Agile boss, Agile PM and Agile developer

The last days I have noticed some interesting discussions about agile techniques/strategies/etc. Being interested for a long time on this topic and anything related, and reading daily on InfoQ the agile posts, I thought I would like to touch another aspect of agility.
Most of the discussions around agility are centered on what and how the developers must/should do. But, in my experience I have found out that managers and bosses have the real problem moving to agility (and it looks like others are having the same opinion). The problem is that most of project managers and bosses will not embrace agility (even if there are recommendations for them too). I don’t know the reasons, but I can understand some of them.
So, let’s see some of them:

  • I don’t think it is really possible to go out and win a project without good schedules, timeplans, decissions and budgetting. Your participation in the auction will be simply denied without these.
  • I don’t think it is really possible to have your PM go into a financial meeting and say that there are some guestimates, but no real schedules
  • I haven’t met many managers that would spend time explaining their thoughts (as a form of requirements specification)
  • it’s hard to believe that all clients you will meet are agile, so that you use agile techniques while collaborating
  • many partner companies (the ones you do the project for) will not like to sit in the same room; they have already chosen to externalize the project because they don’t have resources and they consider they should to something else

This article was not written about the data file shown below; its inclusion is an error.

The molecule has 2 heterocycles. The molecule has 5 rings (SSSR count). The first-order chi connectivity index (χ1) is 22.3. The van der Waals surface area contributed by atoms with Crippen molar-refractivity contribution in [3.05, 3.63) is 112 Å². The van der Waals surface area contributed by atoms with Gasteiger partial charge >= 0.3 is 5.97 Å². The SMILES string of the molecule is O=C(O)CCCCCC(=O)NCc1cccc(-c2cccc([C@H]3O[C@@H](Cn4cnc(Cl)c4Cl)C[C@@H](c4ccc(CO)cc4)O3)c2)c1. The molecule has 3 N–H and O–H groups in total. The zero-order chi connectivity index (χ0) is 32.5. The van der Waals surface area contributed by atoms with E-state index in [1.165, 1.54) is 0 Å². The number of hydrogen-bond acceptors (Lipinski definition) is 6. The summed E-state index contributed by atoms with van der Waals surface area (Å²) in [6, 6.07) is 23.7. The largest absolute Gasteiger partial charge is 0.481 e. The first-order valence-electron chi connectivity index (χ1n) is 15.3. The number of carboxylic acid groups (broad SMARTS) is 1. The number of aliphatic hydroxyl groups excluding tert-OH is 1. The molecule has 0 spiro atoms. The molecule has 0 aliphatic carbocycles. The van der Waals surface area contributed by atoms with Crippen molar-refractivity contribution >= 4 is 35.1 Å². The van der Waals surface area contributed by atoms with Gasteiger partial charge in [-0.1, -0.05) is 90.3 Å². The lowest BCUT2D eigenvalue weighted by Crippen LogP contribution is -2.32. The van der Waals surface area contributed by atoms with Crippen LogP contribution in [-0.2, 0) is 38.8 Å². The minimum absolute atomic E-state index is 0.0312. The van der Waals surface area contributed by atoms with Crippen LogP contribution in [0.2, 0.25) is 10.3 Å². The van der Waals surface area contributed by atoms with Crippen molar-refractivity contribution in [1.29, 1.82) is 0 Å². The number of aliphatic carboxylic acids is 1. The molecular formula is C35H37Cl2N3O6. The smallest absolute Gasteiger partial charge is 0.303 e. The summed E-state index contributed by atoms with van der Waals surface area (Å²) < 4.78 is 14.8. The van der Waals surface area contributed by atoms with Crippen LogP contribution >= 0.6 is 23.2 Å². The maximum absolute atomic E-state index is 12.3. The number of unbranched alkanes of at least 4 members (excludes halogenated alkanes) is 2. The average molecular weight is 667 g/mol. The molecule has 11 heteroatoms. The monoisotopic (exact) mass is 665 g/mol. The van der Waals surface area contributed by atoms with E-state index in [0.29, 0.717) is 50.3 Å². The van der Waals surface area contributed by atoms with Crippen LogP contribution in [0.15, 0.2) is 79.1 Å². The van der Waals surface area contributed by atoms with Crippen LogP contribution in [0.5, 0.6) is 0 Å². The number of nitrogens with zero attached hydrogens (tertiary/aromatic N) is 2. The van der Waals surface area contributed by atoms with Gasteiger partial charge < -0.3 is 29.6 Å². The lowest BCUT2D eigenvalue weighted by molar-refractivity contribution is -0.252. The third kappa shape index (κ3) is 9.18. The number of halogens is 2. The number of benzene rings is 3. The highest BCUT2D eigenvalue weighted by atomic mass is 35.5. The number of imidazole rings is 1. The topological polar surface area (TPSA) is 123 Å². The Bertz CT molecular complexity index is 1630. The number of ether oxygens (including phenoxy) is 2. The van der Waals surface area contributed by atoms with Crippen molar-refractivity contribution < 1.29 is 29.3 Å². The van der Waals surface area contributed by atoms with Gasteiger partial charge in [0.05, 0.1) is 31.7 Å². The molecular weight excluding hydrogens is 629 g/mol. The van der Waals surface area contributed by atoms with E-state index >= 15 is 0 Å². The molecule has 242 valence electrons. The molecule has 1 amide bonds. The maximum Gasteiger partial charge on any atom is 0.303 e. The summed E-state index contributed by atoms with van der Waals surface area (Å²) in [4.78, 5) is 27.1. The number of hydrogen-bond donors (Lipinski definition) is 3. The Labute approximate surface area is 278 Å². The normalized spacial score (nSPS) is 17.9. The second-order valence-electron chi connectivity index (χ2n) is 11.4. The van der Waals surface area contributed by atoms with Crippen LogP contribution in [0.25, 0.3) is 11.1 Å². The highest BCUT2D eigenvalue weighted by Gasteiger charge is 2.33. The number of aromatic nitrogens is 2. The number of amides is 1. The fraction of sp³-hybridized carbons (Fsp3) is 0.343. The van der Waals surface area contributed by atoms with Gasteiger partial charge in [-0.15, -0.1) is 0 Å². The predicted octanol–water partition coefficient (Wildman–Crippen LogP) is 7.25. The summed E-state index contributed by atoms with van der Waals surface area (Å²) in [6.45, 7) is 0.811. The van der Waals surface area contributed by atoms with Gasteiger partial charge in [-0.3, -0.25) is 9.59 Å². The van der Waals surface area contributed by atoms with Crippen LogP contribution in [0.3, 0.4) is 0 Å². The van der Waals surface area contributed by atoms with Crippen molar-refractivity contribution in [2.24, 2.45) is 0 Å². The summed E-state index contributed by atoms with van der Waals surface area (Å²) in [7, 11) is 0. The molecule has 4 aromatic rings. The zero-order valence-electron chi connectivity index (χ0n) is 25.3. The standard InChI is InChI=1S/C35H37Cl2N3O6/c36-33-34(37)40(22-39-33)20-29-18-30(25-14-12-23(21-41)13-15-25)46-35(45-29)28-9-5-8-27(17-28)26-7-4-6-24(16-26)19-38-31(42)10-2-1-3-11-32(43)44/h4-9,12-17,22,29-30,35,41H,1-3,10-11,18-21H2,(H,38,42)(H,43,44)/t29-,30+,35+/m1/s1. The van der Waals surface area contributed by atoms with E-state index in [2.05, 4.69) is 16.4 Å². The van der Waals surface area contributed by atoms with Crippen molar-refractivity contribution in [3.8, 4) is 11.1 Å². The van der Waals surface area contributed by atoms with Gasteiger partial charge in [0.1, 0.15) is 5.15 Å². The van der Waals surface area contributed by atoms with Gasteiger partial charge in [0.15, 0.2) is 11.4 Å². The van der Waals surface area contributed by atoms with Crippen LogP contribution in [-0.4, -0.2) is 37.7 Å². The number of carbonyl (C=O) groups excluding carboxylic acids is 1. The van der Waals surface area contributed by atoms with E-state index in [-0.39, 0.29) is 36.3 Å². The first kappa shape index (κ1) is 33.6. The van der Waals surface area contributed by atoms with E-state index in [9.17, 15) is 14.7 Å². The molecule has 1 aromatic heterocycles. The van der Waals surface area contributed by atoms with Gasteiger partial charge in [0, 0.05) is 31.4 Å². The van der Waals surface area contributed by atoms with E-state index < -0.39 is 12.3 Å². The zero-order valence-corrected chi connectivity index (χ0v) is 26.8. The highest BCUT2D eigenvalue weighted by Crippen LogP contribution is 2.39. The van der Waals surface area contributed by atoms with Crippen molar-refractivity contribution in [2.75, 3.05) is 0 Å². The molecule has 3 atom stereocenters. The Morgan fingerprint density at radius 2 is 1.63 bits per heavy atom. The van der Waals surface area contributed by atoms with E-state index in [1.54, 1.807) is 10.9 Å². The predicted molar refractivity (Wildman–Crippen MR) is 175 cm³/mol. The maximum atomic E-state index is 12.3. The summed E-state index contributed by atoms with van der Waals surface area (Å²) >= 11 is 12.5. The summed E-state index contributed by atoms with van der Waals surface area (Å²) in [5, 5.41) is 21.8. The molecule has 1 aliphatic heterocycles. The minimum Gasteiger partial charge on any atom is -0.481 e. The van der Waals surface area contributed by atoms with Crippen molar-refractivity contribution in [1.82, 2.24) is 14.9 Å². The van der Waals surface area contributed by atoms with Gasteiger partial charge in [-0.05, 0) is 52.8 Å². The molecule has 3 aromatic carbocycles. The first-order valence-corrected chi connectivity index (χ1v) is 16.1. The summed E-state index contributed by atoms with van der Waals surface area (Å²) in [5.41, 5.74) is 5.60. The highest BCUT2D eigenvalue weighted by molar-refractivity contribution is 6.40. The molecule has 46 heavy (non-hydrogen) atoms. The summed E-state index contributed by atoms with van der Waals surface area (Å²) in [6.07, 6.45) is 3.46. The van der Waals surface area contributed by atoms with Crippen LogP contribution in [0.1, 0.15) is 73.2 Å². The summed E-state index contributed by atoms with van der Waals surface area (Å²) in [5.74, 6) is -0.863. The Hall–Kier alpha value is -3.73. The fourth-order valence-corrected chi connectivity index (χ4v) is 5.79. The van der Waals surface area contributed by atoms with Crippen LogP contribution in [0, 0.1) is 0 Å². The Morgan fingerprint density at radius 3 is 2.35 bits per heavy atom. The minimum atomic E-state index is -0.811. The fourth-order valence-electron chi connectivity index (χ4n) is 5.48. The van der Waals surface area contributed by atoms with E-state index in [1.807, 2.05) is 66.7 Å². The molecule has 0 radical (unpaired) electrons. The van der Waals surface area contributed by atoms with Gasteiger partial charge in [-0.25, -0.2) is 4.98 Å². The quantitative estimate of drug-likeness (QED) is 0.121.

In my humble opinion agility is not the silver bullet. I am not worried about some of its contradictions, because I know that methodoligies must be adapted and than applied, but sometimes I might get worried if or when finding out that agile never fails.



Filed under personalog

2 responses to “Agile boss, Agile PM and Agile developer

  1. Deb

    I’ve responded to some of your points… but the comment became quite long, so I put it on my blog instead of clogging up yours 🙂

  2. Dmitri Zimin(e)

    Let me speak up for an “agile boss” – I assume am one of the bread. What your points question is not agility, but rigility (pardon my English)

    * If schedule is required to win the project, don’t be stubborn, make it so you get the project. But are you seriously gonna use the speculative schedule to actually run the project? Just because you got it? It’s rigile.

    * When PMs are talking to $ bags, why teasing them with “we don’t really know when we gonna be done” as if they don’t know this too well their from experience of dealing with IT?

    * Not spending time telling what you want is OK, as soon as you’re OK to get what you don’t want. It’s agile :-). Hoping to get what you want without telling anyone is rigile and outward stupid.

    * What can be worse then your client is rigile? Your being riglie.

    * “Must sit in the same room” is not agile, it’s rigile. Customers don’t want to sit with you? If you are agile, go deal with it! Sometimes it’s ok. I am doing shrink-wrapped software, I don’t want my few thousand customers sitting with me! But if customers don’t want to participate because they are not interested in the project then why would you? It’s a sure failure, and keep on working on it is rigile.

    Agility is not a silver bullet. There is just no silver bullets. All Big-M Methodologies claims to be one, they cheat. Agility is evil then it becomes Big-A Agility. Small-a agility is common sence.

    Cheers and don’t give up questioning Agile 🙂


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